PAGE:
Thyroid Nodules: Sorting The Wheat From The Chaff

 

Thyroid nodules are a common problem in the primary care setting. Even though the incidence of malignancy remains low at around 10%, nodules are still a cause of anxiety for patients, especially in cases that are symptomatic or enlarging. Timely referral to the specialist surgical clinic enables the nodules to be investigated and treated promptly. 

How do thyroid nodules present?

Thyroid nodule cases are frequently referred to the Head and Neck Surgery clinic, under the General Surgery Department in Tan Tock Seng Hospital (TTSH). It is estimated that up to 60% of the population may harbour thyroid nodules.

While a majority of nodules are small, asymptomatic and never noticed; others may present as a lump in the anterior neck as a first symptom. While painless, the patient may be alarmed by an increasing growth or onset of compressive symptoms such as difficulty in swallowing. Rapid growth of the nodule may cause pain in some cases.

Young and educated patients are among those concerned about the risk of malignancy. Given the prevalence, many patients are also aware of family or friends who have had similar problems or have undergone previous surgery.

Making the right diagnosis

After an adequate examination, the workup for thyroid nodules should include an ultrasound and fine-needle biopsy. Blood tests to determine the thyroid function may be done to screen for concomitant hyper- or hypothyroidism.

Since an examination is insufficient to differentiate solid from cystic nodules as well as to screen for other non-palpable nodules or lymph nodes, an ultrasound is recommended. The ultrasound is accurate in picking up features that immediately raise the suspicion of malignancy. This can then be followed by an ultrasound-guided fine-needle biopsy of the nodule(s). Such targeted biopsy increases the yield of cytology by up to 75%.

In our practice at TTSH’s General Surgery Department, a one-stop service is provided such that all these investigations are performed within the clinic upon initial consultation. This serves to greatly allay the patient’s fears and anxieties as the cytology result is often available the next day.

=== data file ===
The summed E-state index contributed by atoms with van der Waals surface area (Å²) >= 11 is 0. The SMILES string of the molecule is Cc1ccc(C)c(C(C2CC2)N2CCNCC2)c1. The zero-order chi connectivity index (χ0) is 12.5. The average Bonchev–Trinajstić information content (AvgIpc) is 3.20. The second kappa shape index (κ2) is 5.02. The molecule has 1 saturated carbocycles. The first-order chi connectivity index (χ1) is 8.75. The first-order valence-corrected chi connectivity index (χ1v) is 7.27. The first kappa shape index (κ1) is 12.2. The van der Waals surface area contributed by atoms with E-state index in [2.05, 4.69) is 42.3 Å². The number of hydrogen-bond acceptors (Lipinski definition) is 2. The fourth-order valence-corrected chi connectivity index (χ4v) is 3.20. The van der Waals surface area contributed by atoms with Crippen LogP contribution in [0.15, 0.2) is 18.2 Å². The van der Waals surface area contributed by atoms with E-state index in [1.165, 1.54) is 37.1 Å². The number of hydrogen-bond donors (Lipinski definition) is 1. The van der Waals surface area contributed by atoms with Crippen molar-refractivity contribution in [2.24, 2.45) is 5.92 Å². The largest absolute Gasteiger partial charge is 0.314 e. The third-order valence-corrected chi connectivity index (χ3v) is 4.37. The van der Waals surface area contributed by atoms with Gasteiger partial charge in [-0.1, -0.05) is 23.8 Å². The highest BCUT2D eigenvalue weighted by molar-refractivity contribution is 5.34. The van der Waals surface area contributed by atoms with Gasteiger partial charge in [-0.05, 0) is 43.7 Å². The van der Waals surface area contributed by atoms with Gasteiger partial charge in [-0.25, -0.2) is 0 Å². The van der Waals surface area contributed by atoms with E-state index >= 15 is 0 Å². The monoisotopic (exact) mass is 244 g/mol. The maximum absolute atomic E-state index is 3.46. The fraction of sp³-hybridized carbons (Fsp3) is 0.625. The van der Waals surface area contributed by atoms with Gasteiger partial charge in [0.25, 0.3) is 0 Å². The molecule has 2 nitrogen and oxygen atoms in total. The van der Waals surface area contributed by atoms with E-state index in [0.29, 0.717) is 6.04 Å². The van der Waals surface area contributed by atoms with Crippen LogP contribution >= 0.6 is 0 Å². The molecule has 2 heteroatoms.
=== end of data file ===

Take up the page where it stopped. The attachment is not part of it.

For patients with large cystic nodules, complete aspiration via ultrasound guidance provides immediate relief and assurance. When thyroid malignancy is suspected, further imaging of the neck for invasion or metastasis using Computed Tomography (CT) scan or Magnetic Resonance Imaging (MRI) may be obtained within a short notice. Nowadays, a radionuclide thyroid scan has very limited utility.

 

Which treatment is suitable for the patient?

When the thyroid cytology report is available, patients are counselled based on the National Cancer Institute (Bethesda classification) recommendations. A benign result brings reassurance and relief.

The patient may then opt for a conservative approach with regular follow-ups and surveillance ultrasound with the referring primary care physician.

A cytology result that is malignant or suspicious would warrant total thyroidectomy, often performed with nodal dissection. The remaining categories of cytology require further discussions with the patient. Surgery may eventually be necessary to ascertain the histology accurately. Some patients with large, benign nodules may still opt for surgery because of fear of a falsenegative result, persisting symptoms or for cosmetic reasons.

Traditional open surgery with a cosmetic-centric and minimalscar approach is the standard recommendation. For patients keen to avoid a neck scar, endoscopic and robotic thyroidectomy are available. Both surgical approaches allow the thyroid to be resected via incisions that are sited away from the neck such as in the chest and axilla.

 


 

Dr. Ho Wai Thong, Thomas 

Dr. Thomas Ho is the Head and Consultant of the Head and Neck Surgical Service under the Department of General Surgery at Tan Tock Seng Hospital, Singapore. Dr Ho has completed a Surgical Oncology Fellowship in Canada. His areas of interest include treatment of head and neck, colorectal and advanced pelvic cancers.